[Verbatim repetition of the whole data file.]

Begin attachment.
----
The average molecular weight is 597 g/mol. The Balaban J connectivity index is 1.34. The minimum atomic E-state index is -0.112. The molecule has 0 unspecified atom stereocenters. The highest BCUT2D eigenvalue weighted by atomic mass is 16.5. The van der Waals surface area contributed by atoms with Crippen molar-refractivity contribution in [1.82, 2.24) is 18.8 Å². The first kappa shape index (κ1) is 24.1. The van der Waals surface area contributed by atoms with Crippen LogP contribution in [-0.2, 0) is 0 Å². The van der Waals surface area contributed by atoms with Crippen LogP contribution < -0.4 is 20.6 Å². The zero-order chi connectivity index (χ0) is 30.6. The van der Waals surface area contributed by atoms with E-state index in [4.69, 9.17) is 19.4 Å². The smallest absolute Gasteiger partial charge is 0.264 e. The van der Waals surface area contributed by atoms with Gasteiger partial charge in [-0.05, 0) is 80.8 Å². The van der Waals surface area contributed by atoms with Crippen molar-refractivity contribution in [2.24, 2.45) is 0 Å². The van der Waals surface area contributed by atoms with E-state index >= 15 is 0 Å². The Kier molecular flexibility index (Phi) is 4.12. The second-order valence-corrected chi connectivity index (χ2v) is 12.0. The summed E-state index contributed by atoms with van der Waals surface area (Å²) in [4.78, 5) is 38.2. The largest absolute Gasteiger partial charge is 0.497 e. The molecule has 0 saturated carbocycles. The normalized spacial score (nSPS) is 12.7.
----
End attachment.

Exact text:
The average molecular weight is 597 g/mol. The Balaban J connectivity index is 1.34. The minimum atomic E-state index is -0.112. The molecule has 0 unspecified atom stereocenters. The highest BCUT2D eigenvalue weighted by atomic mass is 16.5. The van der Waals surface area contributed by atoms with Crippen molar-refractivity contribution in [1.82, 2.24) is 18.8 Å². The first kappa shape index (κ1) is 24.1. The van der Waals surface area contributed by atoms with Crippen LogP contribution in [-0.2, 0) is 0 Å². The van der Waals surface area contributed by atoms with Crippen LogP contribution < -0.4 is 20.6 Å². The zero-order chi connectivity index (χ0) is 30.6. The van der Waals surface area contributed by atoms with E-state index in [4.69, 9.17) is 19.4 Å². The smallest absolute Gasteiger partial charge is 0.264 e. The van der Waals surface area contributed by atoms with Gasteiger partial charge in [-0.05, 0) is 80.8 Å². The van der Waals surface area contributed by atoms with Crippen molar-refractivity contribution in [2.24, 2.45) is 0 Å². The van der Waals surface area contributed by atoms with E-state index >= 15 is 0 Å². The Kier molecular flexibility index (Phi) is 4.12. The second-order valence-corrected chi connectivity index (χ2v) is 12.0. The summed E-state index contributed by atoms with van der Waals surface area (Å²) in [4.78, 5) is 38.2. The largest absolute Gasteiger partial charge is 0.497 e. The molecule has 0 saturated carbocycles. The normalized spacial score (nSPS) is 12.7.